Helping people with computers... one answer at a time.
If your new faster internet connection doesn't perform as expected there are several things to look at, but the age of your machine probably isn't one.
I just upgraded my internet service from 1.5 mbps to 7.0 mbps. I called tech support because I felt my computer is still running slow. The tech support says I may need a get new computer to be compatible with the 7.0 mbps.
I purchased my computer in July 2004. How often should one buy a new computer?
I heard that company A's service is faster than company B's. What do you think about that?
With all due respect to tech support - they're wrong.
Your four year old computer should be able to keep up just fine with a 7 megabit connection. Heck, 10 or 15 years ago it wasn't uncommon for slower computers to run on a faster 10 megabit Ethernet connection without problems.
Let's look at what might really be happening.
Start by running a speed test. I tend to use the test out at SpeakEasy, but there are other suitable alternatives as well.
Remember that due to overhead and other small issues, you'll never actually get your fully rated speed. For example, my connection, which is 1.544 megabits up and down, tests out at 1.455 down and 1.450 up. 95% of rated speed is acceptable - particularly when I have seven other computers that might have been doing small things on the internet at the same time.
And that brings us to the first point: for an accurate reading you should turn off everything that uses your internet connection. Disconnect other computers, if you can, turn off services that might use the 'net (I had to turn off the streaming audio I was playing, for example), and basically try and set things up so that the speed test is the only thing accessing the network.
(As an aside, I've also found that for some reason some versions of FireFox reported incorrect results for upload tests, and Internet Explorer was more accurate. This may have been fixed, as the numbers I list above are using FireFox 3, but it's something to be aware of if you're not getting the numbers you think you should.)
If your download speed isn't what you expect (say less than 1.3-1.4 mbps for your 1.5 connection or less than 6.4-6.6 for your 7 mbps connection), and you're positive that there's absolutely no other network activity on your network and/or internet connection, then the next place to look before blaming the ISP is your computer.
And in your case it's not your computer's age we'll care about.
The issue is frequently that there's simply too much other "stuff" running on your machine. That can easily impact your computers ability to "keep up" with faster internet speeds. Certainly for the test you should make sure to exit all other programs, turn off any unnecessary services and just generally try to ensure that aside from required software the browser running the test is the only software running on your machine.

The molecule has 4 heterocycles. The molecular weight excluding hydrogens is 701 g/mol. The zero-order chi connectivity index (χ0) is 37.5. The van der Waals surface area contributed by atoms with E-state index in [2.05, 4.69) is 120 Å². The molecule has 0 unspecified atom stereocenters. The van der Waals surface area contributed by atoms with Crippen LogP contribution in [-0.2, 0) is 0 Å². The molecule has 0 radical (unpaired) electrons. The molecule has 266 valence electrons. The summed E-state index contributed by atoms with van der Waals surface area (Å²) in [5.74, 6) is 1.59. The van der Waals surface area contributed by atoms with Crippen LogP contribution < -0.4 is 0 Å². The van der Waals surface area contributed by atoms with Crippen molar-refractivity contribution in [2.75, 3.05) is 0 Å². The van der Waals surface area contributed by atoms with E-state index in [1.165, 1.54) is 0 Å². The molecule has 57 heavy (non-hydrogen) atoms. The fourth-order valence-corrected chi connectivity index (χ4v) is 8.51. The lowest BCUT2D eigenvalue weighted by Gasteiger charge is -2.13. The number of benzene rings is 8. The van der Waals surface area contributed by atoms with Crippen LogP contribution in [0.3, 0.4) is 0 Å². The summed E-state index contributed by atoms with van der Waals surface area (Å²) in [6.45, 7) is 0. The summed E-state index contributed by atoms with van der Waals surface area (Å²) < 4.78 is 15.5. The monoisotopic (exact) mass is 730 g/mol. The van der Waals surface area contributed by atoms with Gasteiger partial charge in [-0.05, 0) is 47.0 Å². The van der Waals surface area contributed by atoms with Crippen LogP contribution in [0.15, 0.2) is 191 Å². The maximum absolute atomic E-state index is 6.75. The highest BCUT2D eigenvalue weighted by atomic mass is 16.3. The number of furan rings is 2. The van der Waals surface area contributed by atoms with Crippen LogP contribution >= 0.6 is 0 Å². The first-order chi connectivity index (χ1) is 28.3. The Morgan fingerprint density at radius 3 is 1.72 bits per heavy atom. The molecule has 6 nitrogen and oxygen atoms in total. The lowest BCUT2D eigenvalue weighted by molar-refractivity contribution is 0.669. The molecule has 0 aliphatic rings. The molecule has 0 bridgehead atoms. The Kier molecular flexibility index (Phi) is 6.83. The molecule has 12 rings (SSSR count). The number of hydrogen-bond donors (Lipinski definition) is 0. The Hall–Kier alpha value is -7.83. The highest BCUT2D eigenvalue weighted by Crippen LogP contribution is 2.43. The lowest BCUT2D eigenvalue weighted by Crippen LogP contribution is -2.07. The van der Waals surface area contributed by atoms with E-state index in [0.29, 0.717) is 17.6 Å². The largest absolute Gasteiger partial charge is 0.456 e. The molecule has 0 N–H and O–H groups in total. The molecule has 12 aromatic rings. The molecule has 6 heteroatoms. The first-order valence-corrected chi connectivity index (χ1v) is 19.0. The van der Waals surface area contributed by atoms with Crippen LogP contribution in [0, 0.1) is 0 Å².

Now this leads to a really common question: What's the minimum set of processes needed to run Windows XP? Sadly there's no easy answer, since it depends on the machine, the software you use, the hardware you have installed, and much more. If you suspect that there's too much, only some research on what's running on your machine can lead you to some safe choices.
Once you know there's no network activity, and your machine is doing nothing but the test, it's time to move on to other things. If you use a router your ISP will of course tell you to remove that from the equation by connecting a single computer directly to your internet connection (turn on your firewall first!). That's certainly something worth doing once to rule out a router problem. (On successive calls to my former ISP diagnosing a problem they had me do this - every - single - time. That's why they're my former ISP.)
If, at this point, with a clean machine, on a clean local network (or no local network at all, by connecting directly) you're still not getting the speeds you expect, it's time to complain to your ISP.
But, in all honesty, most apparent speed issues are related to other machines on your local network trying to use the internet as the same time as you, or by other software on your machine impacting the software you're using from reacting fast enough to network traffic.
And yes, that's where a new machine might help - but it's overkill. You're better off spending a little time cleaning up the clutter on your own machine.
There's one last thing we do need to mention: the ability of your ISP to deliver on its bandwidth promise.
Regardless of how you connect to your ISP, at some point you share your ISP's upstream connection to the internet with some or all of your ISP's other customers. In the case of cable internet connections, you may be sharing with your physical neighbors as soon as the connection leaves your house. In the case of DSL, you may be sharing with other customers that happen to land on the same networking equipment at the ISP.
But in any case, you're sharing.
And if all those other customers happen to all start using the internet heavily at the same time that can impact your ISP's ability to deliver the bandwidth they promise. The 7 mbps connection is probably sold as your "maximum" bandwidth, but your actual available speed could be less due to many other factors you don't control. Like your ISP's capacity, and how quickly that capacity is impacted by other customers.
How much capacity do they have? How many other customers will it take to impact you? There's no way to know.
But that's the kind of thing (along with customer service) that can make ISP A better or worse than ISP B. And even that can vary from location to location, or even neighborhood to neighborhood.
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